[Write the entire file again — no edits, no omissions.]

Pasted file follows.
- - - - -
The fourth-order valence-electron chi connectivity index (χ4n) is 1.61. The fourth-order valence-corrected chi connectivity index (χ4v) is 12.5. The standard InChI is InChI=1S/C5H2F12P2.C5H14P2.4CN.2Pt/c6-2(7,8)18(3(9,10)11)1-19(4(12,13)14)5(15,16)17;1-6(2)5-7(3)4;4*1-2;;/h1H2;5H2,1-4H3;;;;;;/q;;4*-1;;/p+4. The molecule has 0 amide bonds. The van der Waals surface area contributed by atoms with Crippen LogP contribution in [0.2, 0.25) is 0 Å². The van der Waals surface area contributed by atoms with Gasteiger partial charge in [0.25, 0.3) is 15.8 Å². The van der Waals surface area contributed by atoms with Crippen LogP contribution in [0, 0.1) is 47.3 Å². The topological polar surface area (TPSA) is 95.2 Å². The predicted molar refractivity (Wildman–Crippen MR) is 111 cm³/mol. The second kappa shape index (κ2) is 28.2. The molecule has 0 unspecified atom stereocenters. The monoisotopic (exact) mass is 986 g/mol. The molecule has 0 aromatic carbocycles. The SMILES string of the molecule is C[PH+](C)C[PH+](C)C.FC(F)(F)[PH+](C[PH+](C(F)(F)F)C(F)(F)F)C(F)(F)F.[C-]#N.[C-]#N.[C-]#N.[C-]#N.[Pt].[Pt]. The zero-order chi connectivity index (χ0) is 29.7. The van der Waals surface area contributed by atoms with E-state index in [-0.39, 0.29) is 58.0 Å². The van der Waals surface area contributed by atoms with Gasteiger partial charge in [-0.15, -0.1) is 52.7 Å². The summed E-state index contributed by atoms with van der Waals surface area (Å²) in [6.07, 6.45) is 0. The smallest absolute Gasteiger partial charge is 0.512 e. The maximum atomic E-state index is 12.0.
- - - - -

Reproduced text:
The fourth-order valence-electron chi connectivity index (χ4n) is 1.61. The fourth-order valence-corrected chi connectivity index (χ4v) is 12.5. The standard InChI is InChI=1S/C5H2F12P2.C5H14P2.4CN.2Pt/c6-2(7,8)18(3(9,10)11)1-19(4(12,13)14)5(15,16)17;1-6(2)5-7(3)4;4*1-2;;/h1H2;5H2,1-4H3;;;;;;/q;;4*-1;;/p+4. The molecule has 0 amide bonds. The van der Waals surface area contributed by atoms with Crippen LogP contribution in [0.2, 0.25) is 0 Å². The van der Waals surface area contributed by atoms with Gasteiger partial charge in [0.25, 0.3) is 15.8 Å². The van der Waals surface area contributed by atoms with Crippen LogP contribution in [0, 0.1) is 47.3 Å². The topological polar surface area (TPSA) is 95.2 Å². The predicted molar refractivity (Wildman–Crippen MR) is 111 cm³/mol. The second kappa shape index (κ2) is 28.2. The molecule has 0 unspecified atom stereocenters. The monoisotopic (exact) mass is 986 g/mol. The molecule has 0 aromatic carbocycles. The SMILES string of the molecule is C[PH+](C)C[PH+](C)C.FC(F)(F)[PH+](C[PH+](C(F)(F)F)C(F)(F)F)C(F)(F)F.[C-]#N.[C-]#N.[C-]#N.[C-]#N.[Pt].[Pt]. The zero-order chi connectivity index (χ0) is 29.7. The van der Waals surface area contributed by atoms with E-state index in [-0.39, 0.29) is 58.0 Å². The van der Waals surface area contributed by atoms with Gasteiger partial charge in [-0.15, -0.1) is 52.7 Å². The summed E-state index contributed by atoms with van der Waals surface area (Å²) in [6.07, 6.45) is 0. The smallest absolute Gasteiger partial charge is 0.512 e. The maximum atomic E-state index is 12.0.